clock menu more-arrow no yes mobile
A blonde bar and tables at Roscioli.
The upstairs bar at Roscioli.
Gary He

Snack Hard and Drink Wine Upstairs at Roscioli From Rome

A sit-down Italian deli with a menu made for grazing opens next week

Melissa McCart is the editor for Eater New York.

The upstairs a la carte spot from Roman import Roscioli will open on October 2, a more casual alternative to the $130 per person tasting menu and wine cellar that opened in July on the lower level.

Roscioli, the Roman institution that started in Italy with a bakery, followed by a salumeria, then a wine bar, is a partnership between Rimessa Roscioli partner Alessandro Pepe and Ariel Arce (Air’s Champagne Parlor, Tokyo Record Bar), in what had been Niche Niche. The duo opened the downstairs in July as a tasting menu restaurant.

With 40 seats, the upstairs space is as much a provisions-and-wine shop as a restaurant, with shelves lined with cans and bottles and meats and cheeses on display. The a la carte menu is divided between the cucina, where things are cooked, and the deli, where things are sliced (or opened and plated). Unlike a restaurant where, even in an open kitchen, the goings-on can feel like a stage, the stations for slicing and serving are tucked among the room. Tables are positioned so customers are seated in the middle of it all.

The dining area upstairs at Roscioli, with blonde seating and shelves lined with product.
The upstairs dining room.
A close up of a blonde bar with meat and cheeses in view.
The upstairs bar.
A hand grabs cheeses from Roscioli’s cheese case.
Meats and cheeses are on display.

There are a couple of approaches to grabbing a bite. The first is a snacker’s paradise route, with items like suppli, a baton of fried risotto with cheese in the center ($5), and a plate of mortadella with Parmesan and balsamic ($18). Consider one of five variations on burrata, such as one with zucchini and mint ($18). Round it out with some oil-preserved artichokes (sott’olio), and if you’re with a group, a selection of salumi ($32) or fancy tinned tuna ($24 to $26).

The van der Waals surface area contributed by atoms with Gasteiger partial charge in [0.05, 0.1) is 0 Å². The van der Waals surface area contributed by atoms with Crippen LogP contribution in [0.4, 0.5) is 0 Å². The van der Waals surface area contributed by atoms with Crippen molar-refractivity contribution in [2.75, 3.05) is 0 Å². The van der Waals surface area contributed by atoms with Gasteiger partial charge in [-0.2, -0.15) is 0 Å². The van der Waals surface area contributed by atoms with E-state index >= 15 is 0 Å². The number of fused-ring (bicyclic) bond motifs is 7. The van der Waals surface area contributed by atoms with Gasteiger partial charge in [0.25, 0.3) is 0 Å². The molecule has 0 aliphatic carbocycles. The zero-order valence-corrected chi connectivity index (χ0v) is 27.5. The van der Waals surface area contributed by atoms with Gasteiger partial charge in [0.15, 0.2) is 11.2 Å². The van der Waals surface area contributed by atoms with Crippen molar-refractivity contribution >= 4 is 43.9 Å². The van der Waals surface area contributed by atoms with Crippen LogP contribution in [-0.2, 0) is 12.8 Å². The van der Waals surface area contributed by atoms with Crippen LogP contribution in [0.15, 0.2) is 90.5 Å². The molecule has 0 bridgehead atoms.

For a more formidable meal, the restaurant also offers pasta, like Amatriciana, cacio e pepe, and carbonara ($20 to $22). These are straight-ahead Roman styles — no creative takes on standards — and the pasta will likely be far more al dente than at most Italian spots. Main courses aren’t grand affairs: a roasted onion, meatballs, or a Roman lobster roll ($85) for a splurge. Or relinquish decision-making and order the Tutto Rimessa, with a sampling from every course, for $40 a person.

It’s dinner only, for now, with some seats reserved for walk-ins and a limited number available on Resy. Roscioli’s upstairs hours will start at 5 p.m. to 11 p.m., Monday through Saturday.

NYC Restaurant Openings

A New Chinese Fine Dining Spot Opens in Hell’s Kitchen

Best Dishes

The Best Dishes Eater Editors Ate This Week

A.M. Intel

Popular Thai Restaurant Fish Cheeks Is Opening in Brooklyn